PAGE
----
IB Spanish students attend local ballet

Georgia Geen

The sounds of the ballet shoes hitting
the floor in unison could be heard
in the quiet places of the Latin music
that accompanied the performers.
On December 2nd, Spanish teacher
Adam Long’s two IB Spanish classes
went on a field trip to view a matinee
performance of a ballet folclórico
(folklore ballet, for those who don’t
speak Español).
The students left school for the
Scottish Rite Temple where the ballet
took place at 10 a.m. The ballet lasted
until 11:00 with students returning to
school at 11:30.
The performance was equal parts
dance and live music. In between
each dance, “Los Tres Amigos” (soon
to be “Los Cuatro Amigos” with the
addition of a new drummer) performed
traditional Spanish songs
on acoustic guitars.
Each song correlated to the
style of dance that would be
performed and originated in
the country where it was developed.
A wide variety of dances
were shown, including the
salsa, tango, flamenco, and
bomba. Many Latin dances
have influence from both Africa
and Europe, with Caribbean
dances having a
style which is unique to
the region.
One of the most
memorable dances was the
Brazilian samba, in which the
female dancers wear elaborate
feather headdresses. The tempo of the
samba is generally quite fast, as is the
beat of most of the other styles; Latin
music and dances
tend to be very upbeat.
Dance is an iconic
part of the culture
that IB Spanish students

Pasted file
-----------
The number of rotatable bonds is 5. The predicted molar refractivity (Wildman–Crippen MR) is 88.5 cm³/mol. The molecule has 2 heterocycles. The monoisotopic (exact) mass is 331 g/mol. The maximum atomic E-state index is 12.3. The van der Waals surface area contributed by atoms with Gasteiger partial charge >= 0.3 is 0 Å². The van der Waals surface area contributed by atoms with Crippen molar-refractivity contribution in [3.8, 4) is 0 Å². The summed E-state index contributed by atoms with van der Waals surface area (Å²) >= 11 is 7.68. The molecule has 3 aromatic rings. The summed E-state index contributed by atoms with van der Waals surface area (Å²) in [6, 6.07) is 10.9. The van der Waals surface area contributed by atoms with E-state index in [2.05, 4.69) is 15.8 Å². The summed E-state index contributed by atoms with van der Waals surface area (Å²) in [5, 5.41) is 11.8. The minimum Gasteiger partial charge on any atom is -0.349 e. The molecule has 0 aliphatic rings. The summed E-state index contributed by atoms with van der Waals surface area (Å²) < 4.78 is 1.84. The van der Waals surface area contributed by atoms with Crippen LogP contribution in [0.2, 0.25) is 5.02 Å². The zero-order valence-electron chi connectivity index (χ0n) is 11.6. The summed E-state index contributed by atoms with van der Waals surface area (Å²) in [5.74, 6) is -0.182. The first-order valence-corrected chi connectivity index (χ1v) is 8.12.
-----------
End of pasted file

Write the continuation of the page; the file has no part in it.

study in their
class. Unlike in previous levels
of Spanish, where there
is a set curriculum that
must be followed, upper
level language students
have more freedom.
“The conversational
part of Spanish class is definitely
the most unique. Speaking has
gotten a lot easier,” junior and SL-A
Spanish student Drew Heinsius said.
IB Spanish is divided up into two
different levels, SL-A and SL-B. SL-A
is the equivalent of Spanish 5, while
SL-B is similar to the sixth year of the
course. The small number of students
in both classes means that field trips
are much easier.
“The size of the class definitely
makes it easy, with only sixteen people,”
Heinsius said.
Although there are an abundance
of performances of The Nutcracker
and other Christmas ballets during
the holiday season, this performance
was unique due to the cultural influences.
“It was more rhythmic than other
ballets,” Heinsius said.
The field trip allowed students to
see the Latin culture that they learn
about each class in action, while viewing
a beautiful, artistic performance.


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